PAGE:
Over the last three years, the number of people claiming compensation because they say that they have fallen ill on a holiday overseas has sky-rocketed by over 500%. Over this same period, the actual number of sickness cases reported in resorts has either remained stable or gone down and the problem is only associated with UK holidaymakers.

    There is strong evidence to suggest the majority of these claims are exaggerated or fraudulent. Some unscrupulous Claims Management Companies (CMCs) have been witnessed encouraging holidaymakers to submit fraudulent or exaggerated claims and coaching people on what to say to make a claim. This is similar to what they did around whiplash claims, which caused car insurance premiums to rocket.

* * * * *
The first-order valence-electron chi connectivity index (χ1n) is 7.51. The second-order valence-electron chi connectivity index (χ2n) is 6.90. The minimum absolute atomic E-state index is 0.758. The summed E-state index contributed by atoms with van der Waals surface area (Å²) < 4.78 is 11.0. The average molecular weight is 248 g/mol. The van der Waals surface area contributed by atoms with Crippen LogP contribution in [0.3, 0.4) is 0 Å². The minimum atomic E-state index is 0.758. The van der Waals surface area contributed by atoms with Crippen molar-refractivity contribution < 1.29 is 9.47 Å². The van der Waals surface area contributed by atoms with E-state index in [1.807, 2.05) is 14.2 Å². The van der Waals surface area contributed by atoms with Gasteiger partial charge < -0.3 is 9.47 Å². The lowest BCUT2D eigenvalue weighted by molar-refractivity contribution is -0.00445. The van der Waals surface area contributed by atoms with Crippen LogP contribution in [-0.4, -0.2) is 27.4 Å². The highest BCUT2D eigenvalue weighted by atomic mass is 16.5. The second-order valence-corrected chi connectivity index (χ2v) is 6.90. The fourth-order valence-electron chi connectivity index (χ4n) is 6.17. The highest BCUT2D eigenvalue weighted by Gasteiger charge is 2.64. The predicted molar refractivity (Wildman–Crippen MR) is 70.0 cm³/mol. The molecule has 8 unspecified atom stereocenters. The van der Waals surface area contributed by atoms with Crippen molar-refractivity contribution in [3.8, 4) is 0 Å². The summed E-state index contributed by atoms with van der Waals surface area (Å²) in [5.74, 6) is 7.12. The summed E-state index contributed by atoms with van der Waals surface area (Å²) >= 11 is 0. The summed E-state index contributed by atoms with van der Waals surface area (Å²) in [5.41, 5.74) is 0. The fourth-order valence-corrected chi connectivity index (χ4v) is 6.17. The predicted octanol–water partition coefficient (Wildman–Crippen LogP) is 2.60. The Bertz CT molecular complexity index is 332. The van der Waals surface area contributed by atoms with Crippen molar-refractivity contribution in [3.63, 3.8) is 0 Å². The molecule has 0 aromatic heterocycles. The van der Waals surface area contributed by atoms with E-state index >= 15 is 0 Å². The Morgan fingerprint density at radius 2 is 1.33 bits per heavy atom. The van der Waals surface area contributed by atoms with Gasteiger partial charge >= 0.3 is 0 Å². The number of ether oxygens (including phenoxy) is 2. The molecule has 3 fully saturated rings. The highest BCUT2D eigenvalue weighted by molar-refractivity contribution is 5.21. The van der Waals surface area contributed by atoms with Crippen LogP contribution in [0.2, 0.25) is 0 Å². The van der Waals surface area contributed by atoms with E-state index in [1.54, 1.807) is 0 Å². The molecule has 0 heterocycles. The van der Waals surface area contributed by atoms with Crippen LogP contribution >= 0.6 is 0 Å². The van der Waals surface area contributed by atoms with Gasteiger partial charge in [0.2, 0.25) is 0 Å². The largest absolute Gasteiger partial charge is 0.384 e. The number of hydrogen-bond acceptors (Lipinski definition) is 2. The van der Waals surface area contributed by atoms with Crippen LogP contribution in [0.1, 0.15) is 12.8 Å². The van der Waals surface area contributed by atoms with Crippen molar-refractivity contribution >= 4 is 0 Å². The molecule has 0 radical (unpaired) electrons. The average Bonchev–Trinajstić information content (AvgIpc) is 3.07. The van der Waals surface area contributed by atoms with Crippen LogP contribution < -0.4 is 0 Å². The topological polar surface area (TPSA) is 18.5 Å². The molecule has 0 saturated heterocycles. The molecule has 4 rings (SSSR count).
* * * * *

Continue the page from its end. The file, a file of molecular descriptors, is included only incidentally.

The CMCs take a cut of any award made and the firms of solicitors they work with also   add their legal fees, further driving up the costs of claims. The cost to tour operators, insurance companies and overseas hotels is substantial. A hotel association in Mallorca recently revealed that the cost to their members alone was £42 million last year.  Hoteliers in Spain and Turkey have said they may have to stop offering all-inclusive package to British tourists because of the devastating financial impact fake claims are having..

    Inevitably, if this problem isn’t stopped then just like the false whiplash claims, it will result in higher prices for everyone.

    The Stop Sickness Scams campaign is urging the Ministry of Justice to close a loophole in legislation that was introduced to help stop the surge in fraudulent “whiplash” claims, but which excludes overseas claims. A simple amendment would bring the travel industry into line with other sectors, and place a limit on the legal fees that can be charged by law firms pursuing these cases.